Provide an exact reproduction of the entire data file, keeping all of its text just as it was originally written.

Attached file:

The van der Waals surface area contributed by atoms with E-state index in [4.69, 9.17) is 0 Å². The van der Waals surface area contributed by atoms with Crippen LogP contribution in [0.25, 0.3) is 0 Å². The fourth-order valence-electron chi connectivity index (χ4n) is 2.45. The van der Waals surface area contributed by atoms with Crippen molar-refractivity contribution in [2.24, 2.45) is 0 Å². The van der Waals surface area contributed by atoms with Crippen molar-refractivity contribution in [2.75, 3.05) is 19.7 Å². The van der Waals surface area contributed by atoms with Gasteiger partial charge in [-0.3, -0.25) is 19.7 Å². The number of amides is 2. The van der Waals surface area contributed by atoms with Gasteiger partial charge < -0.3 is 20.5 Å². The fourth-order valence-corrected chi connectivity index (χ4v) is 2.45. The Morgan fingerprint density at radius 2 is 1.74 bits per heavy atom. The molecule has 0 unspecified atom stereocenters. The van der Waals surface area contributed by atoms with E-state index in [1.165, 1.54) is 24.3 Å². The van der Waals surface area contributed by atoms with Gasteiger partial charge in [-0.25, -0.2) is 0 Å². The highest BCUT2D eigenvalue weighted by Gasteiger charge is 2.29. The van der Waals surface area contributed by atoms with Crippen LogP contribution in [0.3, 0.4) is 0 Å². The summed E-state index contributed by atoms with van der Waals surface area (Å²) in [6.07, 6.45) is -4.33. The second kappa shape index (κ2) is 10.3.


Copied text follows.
The van der Waals surface area contributed by atoms with E-state index in [4.69, 9.17) is 0 Å². The van der Waals surface area contributed by atoms with Crippen LogP contribution in [0.25, 0.3) is 0 Å². The fourth-order valence-electron chi connectivity index (χ4n) is 2.45. The van der Waals surface area contributed by atoms with Crippen molar-refractivity contribution in [2.24, 2.45) is 0 Å². The van der Waals surface area contributed by atoms with Crippen molar-refractivity contribution in [2.75, 3.05) is 19.7 Å². The van der Waals surface area contributed by atoms with Gasteiger partial charge in [-0.3, -0.25) is 19.7 Å². The number of amides is 2. The van der Waals surface area contributed by atoms with Gasteiger partial charge < -0.3 is 20.5 Å². The fourth-order valence-corrected chi connectivity index (χ4v) is 2.45. The Morgan fingerprint density at radius 2 is 1.74 bits per heavy atom. The molecule has 0 unspecified atom stereocenters. The van der Waals surface area contributed by atoms with E-state index in [1.165, 1.54) is 24.3 Å². The van der Waals surface area contributed by atoms with Gasteiger partial charge in [-0.25, -0.2) is 0 Å². The highest BCUT2D eigenvalue weighted by Gasteiger charge is 2.29. The van der Waals surface area contributed by atoms with Crippen LogP contribution in [0.3, 0.4) is 0 Å². The summed E-state index contributed by atoms with van der Waals surface area (Å²) in [6.07, 6.45) is -4.33. The second kappa shape index (κ2) is 10.3.